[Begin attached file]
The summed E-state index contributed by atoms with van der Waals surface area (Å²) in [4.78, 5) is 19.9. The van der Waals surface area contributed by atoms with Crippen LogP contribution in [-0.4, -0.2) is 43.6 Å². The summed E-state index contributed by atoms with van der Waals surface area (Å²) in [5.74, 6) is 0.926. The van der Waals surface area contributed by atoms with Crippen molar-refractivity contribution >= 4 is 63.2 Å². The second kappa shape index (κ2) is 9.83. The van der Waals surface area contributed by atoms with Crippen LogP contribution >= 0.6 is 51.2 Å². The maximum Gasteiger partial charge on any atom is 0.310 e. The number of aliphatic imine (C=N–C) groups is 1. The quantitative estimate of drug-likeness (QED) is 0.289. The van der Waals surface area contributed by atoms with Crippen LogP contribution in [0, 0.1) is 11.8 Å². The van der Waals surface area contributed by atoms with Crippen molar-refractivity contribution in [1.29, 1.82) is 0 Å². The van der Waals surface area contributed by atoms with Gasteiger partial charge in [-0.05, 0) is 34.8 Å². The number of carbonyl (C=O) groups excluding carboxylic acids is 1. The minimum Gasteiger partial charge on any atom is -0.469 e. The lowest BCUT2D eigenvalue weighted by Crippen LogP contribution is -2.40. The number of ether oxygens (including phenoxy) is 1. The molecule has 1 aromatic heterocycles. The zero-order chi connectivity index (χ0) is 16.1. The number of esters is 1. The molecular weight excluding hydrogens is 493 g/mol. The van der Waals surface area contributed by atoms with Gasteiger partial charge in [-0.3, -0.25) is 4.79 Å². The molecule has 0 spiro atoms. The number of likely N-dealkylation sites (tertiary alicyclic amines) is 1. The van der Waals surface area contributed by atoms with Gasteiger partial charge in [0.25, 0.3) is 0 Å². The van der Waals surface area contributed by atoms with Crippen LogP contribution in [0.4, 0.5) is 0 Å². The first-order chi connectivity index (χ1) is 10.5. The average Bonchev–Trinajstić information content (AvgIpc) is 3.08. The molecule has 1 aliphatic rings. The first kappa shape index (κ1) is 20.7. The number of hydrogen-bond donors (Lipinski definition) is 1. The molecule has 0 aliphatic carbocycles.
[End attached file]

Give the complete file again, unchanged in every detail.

The summed E-state index contributed by atoms with van der Waals surface area (Å²) in [4.78, 5) is 19.9. The van der Waals surface area contributed by atoms with Crippen LogP contribution in [-0.4, -0.2) is 43.6 Å². The summed E-state index contributed by atoms with van der Waals surface area (Å²) in [5.74, 6) is 0.926. The van der Waals surface area contributed by atoms with Crippen molar-refractivity contribution >= 4 is 63.2 Å². The second kappa shape index (κ2) is 9.83. The van der Waals surface area contributed by atoms with Crippen LogP contribution >= 0.6 is 51.2 Å². The maximum Gasteiger partial charge on any atom is 0.310 e. The number of aliphatic imine (C=N–C) groups is 1. The quantitative estimate of drug-likeness (QED) is 0.289. The van der Waals surface area contributed by atoms with Crippen LogP contribution in [0, 0.1) is 11.8 Å². The van der Waals surface area contributed by atoms with Crippen molar-refractivity contribution in [1.29, 1.82) is 0 Å². The van der Waals surface area contributed by atoms with Gasteiger partial charge in [-0.05, 0) is 34.8 Å². The number of carbonyl (C=O) groups excluding carboxylic acids is 1. The minimum Gasteiger partial charge on any atom is -0.469 e. The lowest BCUT2D eigenvalue weighted by Crippen LogP contribution is -2.40. The number of ether oxygens (including phenoxy) is 1. The molecule has 1 aromatic heterocycles. The zero-order chi connectivity index (χ0) is 16.1. The number of esters is 1. The molecular weight excluding hydrogens is 493 g/mol. The van der Waals surface area contributed by atoms with Gasteiger partial charge in [-0.3, -0.25) is 4.79 Å². The molecule has 0 spiro atoms. The number of likely N-dealkylation sites (tertiary alicyclic amines) is 1. The van der Waals surface area contributed by atoms with Gasteiger partial charge in [0.25, 0.3) is 0 Å². The van der Waals surface area contributed by atoms with Crippen LogP contribution in [0.4, 0.5) is 0 Å². The first-order chi connectivity index (χ1) is 10.5. The average Bonchev–Trinajstić information content (AvgIpc) is 3.08. The molecule has 1 aliphatic rings. The first kappa shape index (κ1) is 20.7. The number of hydrogen-bond donors (Lipinski definition) is 1. The molecule has 0 aliphatic carbocycles.